After such a challenging year for the profession, Siobhan Kelleher looks at the positives to come in 2021
Well, what a year 2020 turned out to be. As the year began, within weeks, it became clear that we were heading towards a global pandemic, and few of us could have predicted the unexpected and unparalleled events that lay ahead.
Dentistry has been hit hard by COVID-19, especially with the unprecedented closure of dental practices for so many weeks when we entered the first lockdown.
It continues to cause significant disruption to the provision of dental services and has left millions of patients without access to essential treatment and preventive oral health care.
Dental hygienists and therapists, many of whom are self-employed, have faced significant challenges in their attempts to return to work since practices started to reopen.
Like dentists, we remain in one of the most exposed and high-risk occupations concerning COVID-19, yet we are an integral part of the dental team in preventing and treating disease and maintaining oral health.
When the lockdown was enforced, and dental professionals had to down tools, as a profession, we all felt somewhat bereft.
With our health and jobs at risk and anxiety levels at an all-time high, it became clear that we needed to reach out and support each other more than before.
Long before COVID-19, my colleague Gemma O’Callaghan and I recognised the need to support fellow dental hygienists and therapists reach their full potential and find a sense of wellbeing in their professional lives.
In 2019, with the backing of NSK, we set up the NSK Ikigai Oral Health Programme, bringing together a growing community of dental care practitioners (DCPs) sharing ideas and support through workshops and social media.
It’s designed not just to find new ways of delivering exceptional patient care but also to give dental hygienists and therapists the confidence and motivation to reach their true potential.
Changing with the times
Today, the NSK Ikigai Oral Health Programme has come into its own, although maybe not quite in the way we expected!
It is proving to be the ideal platform to reach out to fellow professionals and graduates whose crucial final months have been disrupted and whose future careers look uncertain.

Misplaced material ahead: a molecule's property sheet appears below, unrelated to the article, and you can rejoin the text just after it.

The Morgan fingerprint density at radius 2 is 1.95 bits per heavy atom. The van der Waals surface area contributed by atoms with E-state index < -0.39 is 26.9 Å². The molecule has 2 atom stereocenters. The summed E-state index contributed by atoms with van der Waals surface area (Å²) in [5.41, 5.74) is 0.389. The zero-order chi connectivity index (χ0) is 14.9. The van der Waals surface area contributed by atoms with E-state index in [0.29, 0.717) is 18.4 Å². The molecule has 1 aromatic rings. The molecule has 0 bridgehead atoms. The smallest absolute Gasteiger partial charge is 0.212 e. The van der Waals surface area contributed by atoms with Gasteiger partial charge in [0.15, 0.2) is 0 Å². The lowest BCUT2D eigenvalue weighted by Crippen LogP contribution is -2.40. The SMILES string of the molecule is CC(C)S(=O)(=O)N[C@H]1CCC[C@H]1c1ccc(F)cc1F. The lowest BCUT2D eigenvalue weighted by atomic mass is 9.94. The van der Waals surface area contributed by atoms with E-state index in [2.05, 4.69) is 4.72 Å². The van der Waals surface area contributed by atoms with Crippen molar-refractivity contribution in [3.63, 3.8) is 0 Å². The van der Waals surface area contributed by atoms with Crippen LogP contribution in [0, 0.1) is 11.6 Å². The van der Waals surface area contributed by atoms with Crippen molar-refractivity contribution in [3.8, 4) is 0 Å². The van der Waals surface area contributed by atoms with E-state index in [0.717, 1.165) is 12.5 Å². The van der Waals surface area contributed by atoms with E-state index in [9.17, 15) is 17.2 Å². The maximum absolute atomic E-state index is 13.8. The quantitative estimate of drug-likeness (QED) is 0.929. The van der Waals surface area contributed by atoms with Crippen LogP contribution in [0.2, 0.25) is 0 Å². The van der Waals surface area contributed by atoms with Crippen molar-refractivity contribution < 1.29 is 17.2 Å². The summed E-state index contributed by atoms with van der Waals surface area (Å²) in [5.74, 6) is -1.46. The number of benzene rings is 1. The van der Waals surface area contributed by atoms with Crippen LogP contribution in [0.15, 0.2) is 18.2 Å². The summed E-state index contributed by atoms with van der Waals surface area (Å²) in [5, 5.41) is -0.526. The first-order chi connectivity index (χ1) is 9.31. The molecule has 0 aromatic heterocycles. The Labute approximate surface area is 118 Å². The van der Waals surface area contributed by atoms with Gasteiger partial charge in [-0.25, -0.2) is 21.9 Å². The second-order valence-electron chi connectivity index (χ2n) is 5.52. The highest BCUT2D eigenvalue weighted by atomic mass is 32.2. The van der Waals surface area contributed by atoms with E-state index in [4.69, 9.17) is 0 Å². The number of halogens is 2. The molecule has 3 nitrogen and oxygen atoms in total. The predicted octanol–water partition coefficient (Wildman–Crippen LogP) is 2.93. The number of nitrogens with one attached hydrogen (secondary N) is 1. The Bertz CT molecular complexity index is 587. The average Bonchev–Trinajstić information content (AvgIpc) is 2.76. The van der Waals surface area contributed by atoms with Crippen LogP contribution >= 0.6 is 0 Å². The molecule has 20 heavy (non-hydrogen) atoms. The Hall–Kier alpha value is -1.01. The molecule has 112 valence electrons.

With face-to-face events currently not an option, we have adapted to the times and moved the programme’s in-practice events online to offer virtual continuing professional development webinars, hands-on workshops and much more, which have seen a great response from the profession.
The NSK Ikigai Oral Hygiene Programme Facebook page, which now has more than 600 members, has been at the forefront of bringing everyone together, allowing like-minded dental professionals to share and discuss both the good times and the bad. Members can interact with Ikigai clinical mentors from all areas of dentistry via online interviews – with inspirational DCPs like Jocelyn Harding or Caroline Smith sharing their perspective and advice on how to thrive in the current climate.
It’s not all about learning and training, mind. Everyone’s professional and personal lives have been affected by the pandemic in ways we couldn’t have imagined, and the pressures on us are enormous.
We offer each other advice on all sorts of areas – from mask fitting, skincare tips for personal protective equipment wear and nutrition, along with one of our most innovative offerings, our highly-popular online yoga and anxiety workshops with Ikigai coach Susan Dennis – a chance to unwind and relax in the most demanding of times.
When Judy Caesley and myself presented ‘Embracing the new norm’, we never could have imagined we would be asked to present it to the Lithuanian Dental Hygienist Association.
Nina Lord, one of the Ikigai educators, ran several webinars on gut health and nutrition keeping us in balance.
Having already hosted a series of highly successful webinars and hands-on workshops in 2020, including our first-ever three-day virtual conference attended by nearly 300 dental professionals, we have much more planned for the coming year.
As soon as it is safe to do so, our in-practice hands-on courses will resume. For the first part of the year, we will run study groups virtually throughout the UK and Eire. Australia has also been following our progress and would like to implement the programme there.
Looking at a positive future
From a personal perspective, the current situation has shown me that people are amazingly resilient, even in the most difficult of times. Although the future remains uncertain for all of us, we learn to adapt to change and find ways to bounce back or come back even stronger than before.
With the wellbeing of patients uppermost in our minds, dental hygienists and therapists, with much appreciated support from the dental industry, the Ikigai Oral Hygiene Programme is ready to face the challenges that 2021 will bring and truly drive the profession forward to a new level of excellence.
As part of my master’s degree, I did a project on solution-focused coaching. It’s about starting from the here and now and standing in the solution, not the problem. Solution-focused brief therapy, created by de Shazer, is an approach to psychotherapy based on solution-building rather than problem-solving.
It explores current resources and future hopes rather than present problems and past causes.
I predict this approach will be beneficial over the coming years among dental care professionals.
Join us on Facebook @Ikigaioralhygieneprogram and Instagram @Ikigaioralhygiene.
Siobhan Kelleher RDH
Siobhan is a multi-award-winning dental hygienist and a qualified personal and management coach. She is currently studying a masters in coaching.
She is the co-creator of the NSK Ikigai Oral Hygiene Programme.